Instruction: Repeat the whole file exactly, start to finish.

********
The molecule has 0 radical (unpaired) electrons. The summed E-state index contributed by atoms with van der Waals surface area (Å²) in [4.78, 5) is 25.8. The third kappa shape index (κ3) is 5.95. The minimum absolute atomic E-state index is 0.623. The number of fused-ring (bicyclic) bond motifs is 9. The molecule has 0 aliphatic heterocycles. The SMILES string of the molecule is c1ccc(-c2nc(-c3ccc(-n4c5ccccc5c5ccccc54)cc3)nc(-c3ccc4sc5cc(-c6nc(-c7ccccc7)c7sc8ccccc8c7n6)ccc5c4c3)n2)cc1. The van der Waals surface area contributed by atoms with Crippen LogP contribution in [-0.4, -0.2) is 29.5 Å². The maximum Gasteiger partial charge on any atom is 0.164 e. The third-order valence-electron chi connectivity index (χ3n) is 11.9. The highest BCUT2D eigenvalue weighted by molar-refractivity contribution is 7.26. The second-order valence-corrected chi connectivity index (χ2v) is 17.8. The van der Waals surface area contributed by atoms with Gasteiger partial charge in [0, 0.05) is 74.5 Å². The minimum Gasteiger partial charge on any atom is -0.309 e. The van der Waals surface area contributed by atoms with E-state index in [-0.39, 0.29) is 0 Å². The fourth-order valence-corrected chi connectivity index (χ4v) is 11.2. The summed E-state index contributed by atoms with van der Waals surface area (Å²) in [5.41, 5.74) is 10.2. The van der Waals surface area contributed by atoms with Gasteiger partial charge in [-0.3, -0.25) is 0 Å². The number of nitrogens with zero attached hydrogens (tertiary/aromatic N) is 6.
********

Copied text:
The molecule has 0 radical (unpaired) electrons. The summed E-state index contributed by atoms with van der Waals surface area (Å²) in [4.78, 5) is 25.8. The third kappa shape index (κ3) is 5.95. The minimum absolute atomic E-state index is 0.623. The number of fused-ring (bicyclic) bond motifs is 9. The molecule has 0 aliphatic heterocycles. The SMILES string of the molecule is c1ccc(-c2nc(-c3ccc(-n4c5ccccc5c5ccccc54)cc3)nc(-c3ccc4sc5cc(-c6nc(-c7ccccc7)c7sc8ccccc8c7n6)ccc5c4c3)n2)cc1. The van der Waals surface area contributed by atoms with Crippen LogP contribution in [-0.4, -0.2) is 29.5 Å². The maximum Gasteiger partial charge on any atom is 0.164 e. The third-order valence-electron chi connectivity index (χ3n) is 11.9. The highest BCUT2D eigenvalue weighted by molar-refractivity contribution is 7.26. The second-order valence-corrected chi connectivity index (χ2v) is 17.8. The van der Waals surface area contributed by atoms with Gasteiger partial charge in [0, 0.05) is 74.5 Å². The minimum Gasteiger partial charge on any atom is -0.309 e. The van der Waals surface area contributed by atoms with E-state index in [-0.39, 0.29) is 0 Å². The fourth-order valence-corrected chi connectivity index (χ4v) is 11.2. The summed E-state index contributed by atoms with van der Waals surface area (Å²) in [5.41, 5.74) is 10.2. The van der Waals surface area contributed by atoms with Gasteiger partial charge in [-0.3, -0.25) is 0 Å². The number of nitrogens with zero attached hydrogens (tertiary/aromatic N) is 6.